Surface volcanic rocks identification in active volcano is crucial not only to mitigate volcanic hazards, but also to characterize eruption, urban rehabilitation, and reconstruction especially after eruption. Remote sensing technology provides ground surface data relatively cheap and large coverage area. However, the application of remote sensing technology for identifying volcanic rocks distribution is still limited. The cloud is always the main problem of the optical sensor as well as the vegetation and geometric distortion for microwave sensor. Overcoming the problem, we tried to identify the volcanic rocks distribution using Polarimetric SAR data of The Phased Array type L-band Synthetic Aperture Radar (PALSAR) onboard The Advanced Land Observing Satellite (ALOS). The aim of this study is to evaluate the possibility using polarimetric SAR data for delineating volcanic rocks. The spatial comparison using optical sensor data was used to delineate the Geomorphologic and Structural Features (GSF) in the Polarimetric SAR data. Then, a seed fill method with pixel growth criterion was applied to identify volcanic rocks distribution based on the GSF automatically. The geological map was used to validate this approach. The Advanced Land Imager (ALI) instrument onboard EO-1 satellite and ASTER GDEM 30-m were used as benchmark to predict the effect of vegetation canopy and gradient slope of topography to the SAR backscattering data. Mt. Tangkuban Parahu located in a dense populated area in Bandung City, West Java, Indonesia was selected as study area. The small phreatic historical eruptions at this volcano have been recorded dominantly since the 19th century. The distribution of volcanic rocks at Mt. Tangkuban Parahu followed mainly the GSF of the Polarimetric SAR data. Therefore, delineating the GSF of the Polarimetric SAR data is the key to interpret the volcanic rocks distribution. This approach is supposed to be applicable for other regions which have similar geological setting.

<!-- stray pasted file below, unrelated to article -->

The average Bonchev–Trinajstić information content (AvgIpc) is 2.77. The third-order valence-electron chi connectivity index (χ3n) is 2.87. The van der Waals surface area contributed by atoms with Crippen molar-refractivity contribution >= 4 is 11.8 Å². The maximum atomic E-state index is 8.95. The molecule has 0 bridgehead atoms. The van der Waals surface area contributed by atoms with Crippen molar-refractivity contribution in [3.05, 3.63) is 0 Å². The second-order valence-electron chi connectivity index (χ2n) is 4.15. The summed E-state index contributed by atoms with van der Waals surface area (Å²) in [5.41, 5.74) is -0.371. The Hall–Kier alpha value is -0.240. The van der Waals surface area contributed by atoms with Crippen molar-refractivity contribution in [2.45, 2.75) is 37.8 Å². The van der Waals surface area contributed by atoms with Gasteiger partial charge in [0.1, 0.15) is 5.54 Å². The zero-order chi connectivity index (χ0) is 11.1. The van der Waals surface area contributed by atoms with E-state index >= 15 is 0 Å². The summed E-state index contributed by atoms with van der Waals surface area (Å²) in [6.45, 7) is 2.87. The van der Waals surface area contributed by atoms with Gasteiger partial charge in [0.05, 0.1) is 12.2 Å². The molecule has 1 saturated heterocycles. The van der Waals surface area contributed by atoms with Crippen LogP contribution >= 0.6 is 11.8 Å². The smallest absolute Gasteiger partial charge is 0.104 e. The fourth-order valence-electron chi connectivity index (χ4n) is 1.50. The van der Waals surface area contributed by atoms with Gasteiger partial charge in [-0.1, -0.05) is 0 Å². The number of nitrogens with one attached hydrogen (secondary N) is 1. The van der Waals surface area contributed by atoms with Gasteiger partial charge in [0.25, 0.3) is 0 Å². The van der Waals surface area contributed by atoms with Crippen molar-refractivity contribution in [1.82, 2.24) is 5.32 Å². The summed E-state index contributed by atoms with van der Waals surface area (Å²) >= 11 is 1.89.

Figure 1. Onset of Mt. Tangkuban Parahu in West Java, Indonesia overlaid on the elevation map.
Figure 2. The illustration of backscatter signal in X-, C-, and L-bands respects to the clouds, vegetation canopy, and ground surface.
Figure 3. The color composite of backscattering intensity image for R=HH, G=HV, and B=VV (A), the local incidence angle in radian unit (B), the ASTER GDEM 30-m (C), and the NDVI originated from EO-1 ALI data (D) show the contribution of the surface condition to the polarimetric SAR data. The Red triangle is the summit of MTP.
Figure 4. The geological map of Mt. Tangkuban Parahu (A), the selected seed locations (B), the color composite of the P image for R=σHH, G=σHV, and B=σVV (C), and the seed fill map overlaid on the P image (D).
Saepuloh A., Urai M., Bayuaji L., Sumintadireja P., Suparka E., Identifying volcanic rocks using geomorphologic and structural features of polarimetric SAR data, Proceeding of the 5th Indonesia Japan Joint Scientific Symposium (IJJSS-2012), October 2012.